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PREPARED STATEMENT OF SENATOR PATRICK J. LEAHY
WE ARE ABOUT TO TAKE UP A QUESTION THAT HAS REALLY BEEN
BEFORE US FOR NEARLY 100 YEARS, AND YET HAS NEVER BEEN MORE
THE BERNE CONVENTION WAS FORMULATED IN 1886 AND IS THE
WORLD'S OLDEST MULTILATERAL COPYRIGHT CONVENTION.
STATES HAS NOT RATIFIED BERNE, PRINCIPALLY BECAUSE DIFFERENCES
WITH OUR OWN DOMESTIC COPYRIGHT LAW HAVE ALWAYS SEEMED TOO WIDE
TO BRIDGE AND TOO
IMPORTANT TO ELIMINATE BY CONFORMING TO THIS
INTERNATIONAL MODEL, EVEN AS
IT HAS EVOLVED OVER TIME.
BUT IF THE BERNE CONVENTION HAS CHANGED SINCE 1886,
WORLD AROUND IT HAS CHANGED MUCH MORE.
AND ONE OF THE REASONS
IS SO IMPORTANT IS THE RENEWED FOCUS IN THE
UNITED STATES AND ELSEWHERE ON PROTECTING CREATIVITY AS THE MOST
IN OUR GLOBAL COMMUNITY.
A HUNDRED YEARS AGO, THE TARGET OF COPYRIGHT LAW WAS THE
PROTECTION OF LITERARY WORKS IN A WORLD WHERE THE FACT OF
AUTHORSHIP AND THE ACT OF
INFRINGEMENT WERE BOTH WELL-DEFINED.
TODAY TRANSPORTATION AND TECHNOLOGY HAVE RAISED PIRACY TO A
HIGH ART AT THE VERY MOMENT
IN HISTORY WHEN AMERICA'S ECONOMIC
FUTURE WILL SURELY DEPEND MORE AND MORE ON CREATIVE IMAGINATION,
AND LESS AND LESS ON THE PRODUCTION OF HEAVY
THE EXPORT VALUE OF AMERICAN MOTION PICTURES NOW EXCEEDS THE
VALUE OF OUR STEEL EXPORTS, AND WHILE LOW-COST CLOTHING AND
HIGH-TECHNOLOGY PRODUCTS CAN BE PRODUCED MORE CHEAPLY IN THE FAR
EAST, WE STILL LEAD THE WORLD
IN FASHIONING NEW AND ATTRACTIVE
STYLES AND THE VERY LATEST IN STATE-OF-THE-ART TECHNOLOGY.
IF THE WORLD MOVES TOWARD GENERAL
INDIFFERENCE ABOUT THE
PROTECTION OF INNOVATION AND CREATIVITY, THE UNITED STATES WILL
STAND TO LOSE A GREAT DEAL.
AND WHILE THE BERNE CONVENTION SPEAKS ONLY OF COPYRIGHT
PROTECTION, IT IS THE OLDEST INSTRUMENT OF ITS KIND IN THE WORLD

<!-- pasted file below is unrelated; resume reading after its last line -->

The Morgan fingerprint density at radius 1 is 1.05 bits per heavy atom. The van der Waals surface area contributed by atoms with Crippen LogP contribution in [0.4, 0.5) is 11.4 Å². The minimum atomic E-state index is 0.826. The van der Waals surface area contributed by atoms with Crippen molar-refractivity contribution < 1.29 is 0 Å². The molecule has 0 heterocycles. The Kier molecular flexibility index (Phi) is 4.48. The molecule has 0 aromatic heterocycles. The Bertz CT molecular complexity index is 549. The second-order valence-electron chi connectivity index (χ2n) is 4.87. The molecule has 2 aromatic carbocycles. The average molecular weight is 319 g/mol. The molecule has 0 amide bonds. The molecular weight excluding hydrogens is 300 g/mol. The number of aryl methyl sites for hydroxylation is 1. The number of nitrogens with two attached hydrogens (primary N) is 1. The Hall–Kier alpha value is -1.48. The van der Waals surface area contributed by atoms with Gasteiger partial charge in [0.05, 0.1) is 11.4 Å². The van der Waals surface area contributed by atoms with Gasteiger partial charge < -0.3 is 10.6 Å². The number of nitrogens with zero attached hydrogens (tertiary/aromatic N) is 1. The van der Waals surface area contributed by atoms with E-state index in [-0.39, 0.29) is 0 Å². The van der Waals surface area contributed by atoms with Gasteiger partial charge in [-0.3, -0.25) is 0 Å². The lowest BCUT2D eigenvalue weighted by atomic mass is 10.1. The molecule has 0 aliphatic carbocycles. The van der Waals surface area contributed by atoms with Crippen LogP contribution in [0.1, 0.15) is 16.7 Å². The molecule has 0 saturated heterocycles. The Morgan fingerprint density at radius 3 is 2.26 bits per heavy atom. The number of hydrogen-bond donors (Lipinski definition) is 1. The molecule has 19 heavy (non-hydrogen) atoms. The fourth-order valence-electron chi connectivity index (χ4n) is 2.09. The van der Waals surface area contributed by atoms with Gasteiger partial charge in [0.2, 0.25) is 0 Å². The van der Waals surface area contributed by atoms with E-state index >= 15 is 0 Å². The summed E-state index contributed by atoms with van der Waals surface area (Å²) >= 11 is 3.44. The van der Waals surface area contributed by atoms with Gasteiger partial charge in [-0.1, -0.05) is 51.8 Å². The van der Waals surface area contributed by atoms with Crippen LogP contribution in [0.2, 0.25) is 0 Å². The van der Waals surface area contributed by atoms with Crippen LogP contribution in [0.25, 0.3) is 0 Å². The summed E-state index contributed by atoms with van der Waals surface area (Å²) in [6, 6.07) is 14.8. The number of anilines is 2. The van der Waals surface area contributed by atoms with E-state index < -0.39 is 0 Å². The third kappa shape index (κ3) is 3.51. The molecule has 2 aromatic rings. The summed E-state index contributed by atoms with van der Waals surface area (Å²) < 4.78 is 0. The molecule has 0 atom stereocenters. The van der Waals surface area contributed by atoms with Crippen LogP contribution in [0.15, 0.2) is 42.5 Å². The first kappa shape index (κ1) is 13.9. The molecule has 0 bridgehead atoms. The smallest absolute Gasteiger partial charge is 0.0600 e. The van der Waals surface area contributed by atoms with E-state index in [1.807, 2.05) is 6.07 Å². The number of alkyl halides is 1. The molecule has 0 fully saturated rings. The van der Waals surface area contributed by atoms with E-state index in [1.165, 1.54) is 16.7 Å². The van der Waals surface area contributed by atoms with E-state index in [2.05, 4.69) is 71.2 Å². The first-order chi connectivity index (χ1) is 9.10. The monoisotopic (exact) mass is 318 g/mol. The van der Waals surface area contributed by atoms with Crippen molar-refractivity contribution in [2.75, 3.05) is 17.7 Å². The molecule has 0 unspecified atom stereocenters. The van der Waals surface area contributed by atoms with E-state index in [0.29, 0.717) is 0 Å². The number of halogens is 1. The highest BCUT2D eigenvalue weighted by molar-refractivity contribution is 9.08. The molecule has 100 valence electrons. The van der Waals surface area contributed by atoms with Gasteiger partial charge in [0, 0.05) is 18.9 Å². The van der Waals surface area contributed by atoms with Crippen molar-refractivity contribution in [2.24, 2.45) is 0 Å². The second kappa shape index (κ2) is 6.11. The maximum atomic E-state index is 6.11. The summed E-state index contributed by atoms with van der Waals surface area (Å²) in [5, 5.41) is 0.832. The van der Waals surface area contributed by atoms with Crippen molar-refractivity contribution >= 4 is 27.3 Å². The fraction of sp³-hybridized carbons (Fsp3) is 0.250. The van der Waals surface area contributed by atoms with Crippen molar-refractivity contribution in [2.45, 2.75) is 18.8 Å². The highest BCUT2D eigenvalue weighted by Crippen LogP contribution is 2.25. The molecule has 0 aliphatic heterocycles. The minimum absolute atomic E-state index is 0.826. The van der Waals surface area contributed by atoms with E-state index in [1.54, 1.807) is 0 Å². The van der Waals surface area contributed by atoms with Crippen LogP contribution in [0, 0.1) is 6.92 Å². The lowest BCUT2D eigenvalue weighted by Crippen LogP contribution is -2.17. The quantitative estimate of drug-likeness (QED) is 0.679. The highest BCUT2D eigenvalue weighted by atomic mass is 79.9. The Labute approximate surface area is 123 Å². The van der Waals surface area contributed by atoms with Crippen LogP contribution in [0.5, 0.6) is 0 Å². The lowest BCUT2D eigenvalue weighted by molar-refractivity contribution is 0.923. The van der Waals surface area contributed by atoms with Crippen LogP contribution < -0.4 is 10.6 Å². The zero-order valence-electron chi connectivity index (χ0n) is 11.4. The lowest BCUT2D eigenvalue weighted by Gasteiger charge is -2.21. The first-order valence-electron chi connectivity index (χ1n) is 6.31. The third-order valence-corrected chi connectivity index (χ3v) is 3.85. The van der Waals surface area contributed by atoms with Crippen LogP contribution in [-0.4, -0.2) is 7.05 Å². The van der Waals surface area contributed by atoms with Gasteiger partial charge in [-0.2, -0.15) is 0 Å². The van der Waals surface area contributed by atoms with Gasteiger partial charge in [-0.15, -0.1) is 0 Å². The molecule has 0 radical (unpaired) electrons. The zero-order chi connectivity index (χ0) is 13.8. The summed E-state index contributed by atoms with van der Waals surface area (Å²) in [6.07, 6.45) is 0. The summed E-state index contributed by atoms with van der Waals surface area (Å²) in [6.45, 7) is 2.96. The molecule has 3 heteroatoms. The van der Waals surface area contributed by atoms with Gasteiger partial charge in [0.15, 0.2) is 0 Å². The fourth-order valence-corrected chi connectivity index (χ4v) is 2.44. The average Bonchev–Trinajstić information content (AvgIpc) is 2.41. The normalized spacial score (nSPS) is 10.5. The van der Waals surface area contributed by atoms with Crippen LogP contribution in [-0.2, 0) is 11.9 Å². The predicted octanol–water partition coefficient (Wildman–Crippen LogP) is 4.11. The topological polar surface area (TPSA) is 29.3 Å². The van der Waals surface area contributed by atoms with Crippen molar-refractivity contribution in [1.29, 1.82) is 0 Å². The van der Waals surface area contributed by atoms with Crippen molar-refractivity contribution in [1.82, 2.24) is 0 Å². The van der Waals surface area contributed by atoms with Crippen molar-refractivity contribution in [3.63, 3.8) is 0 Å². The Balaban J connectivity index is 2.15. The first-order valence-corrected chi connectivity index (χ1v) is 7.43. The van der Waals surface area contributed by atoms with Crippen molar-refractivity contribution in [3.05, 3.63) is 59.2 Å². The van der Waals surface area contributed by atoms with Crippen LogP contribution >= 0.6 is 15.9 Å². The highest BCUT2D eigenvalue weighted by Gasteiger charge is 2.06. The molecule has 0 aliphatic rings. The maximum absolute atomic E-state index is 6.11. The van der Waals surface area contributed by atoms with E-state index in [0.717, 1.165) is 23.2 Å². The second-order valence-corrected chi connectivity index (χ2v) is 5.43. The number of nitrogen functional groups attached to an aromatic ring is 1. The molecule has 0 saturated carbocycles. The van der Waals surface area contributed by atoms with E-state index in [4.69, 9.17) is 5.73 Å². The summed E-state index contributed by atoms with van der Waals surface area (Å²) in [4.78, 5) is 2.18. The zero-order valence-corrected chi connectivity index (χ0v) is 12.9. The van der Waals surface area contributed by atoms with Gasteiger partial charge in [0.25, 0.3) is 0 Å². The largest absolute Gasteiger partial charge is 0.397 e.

INDICATOR OF THE WILLINGNESS OF THE INTERNATIONAL
COMMUNITY TO TAKE SERIOUSLY THE PROBLEM OF PROTECTING CREATIVITY.
SOME OF THE HISTORIC OBJECTIONS TO ADHERENCE TO THE BERNE
CONVENTION WERE BASED ON A PERCEPTION THAT IT MAY HAVE WEIGHED
THE INTERESTS OF COPYRIGHT OWNERS TOO HEAVILY AND THE INTERESTS
OF USERS AND THE PUBLIC TOO LIGHTLY.
THE NEED TO BALANCE PROPRIETARY INTERESTS ON THE ONE HAND
AND CONSUMER INTERESTS ON THE OTHER IS A FUNDAMENTAL ONE, AND THE
VIRTUAL REVOLUTION IN NEW TECHNOLOGY HAS HEIGHTENED THE NEED FOR
PUBLIC CONFIDENCE IN THE FAIRNESS OF THAT BALANCING.
THE COMPUTER CHIP PROTECTION LEGISLATION WHICH WE ADOPTED
LAST YEAR IS A VERY
GOOD EXAMPLE OF THE PROBLEM.
TECHNOLOGY THAT HAS FOREVER CHANGED THE WAY WE STORE AND TRANSMIT
INFORMATION, THE WAY WE DESIGN TOOLS, THE WAY WE ANALYZE DATA
FROM OUTER SPACE, AND THE WAY WE CONDUCT NEARLY ALL OF OUR
YET BEFORE LAST YEAR NO ONE COULD SAY FOR CERTAIN WHETHER
THIS REVOLUTIONARY DEVICE FELL WITHIN THE AMBIT OF COPYRIGHT OR
WAS THE COMPUTER CHIP A LITERARY WORK OR AN
IN THE END WE HAD TO FASHION A NEW REGIME OF PROTECTION THAT
REWARDED INNOVATION BUT DID NOT NEGLECT THE INTERESTS OF BOTH
THOSE WHO NEEDED ACCESS TO
MOST MODERN IMPROVEMENTS IN CHIP
TECHNOLOGY AND THOSE WHO WOULD FACE UNDUE RISKS IF THEY BROUGHT
SIMILAR, BUT NON-INFRINGING TECHNOLOGY INTO THE MARKETPLACE.
WE HAVEN'T SEEN THE END OF PROPRIETARY RIGHTS PROBLEMS
GENERATED BY NEW TECHNOLOGY.
WE'VE HARDLY SEEN THE BEGINNING.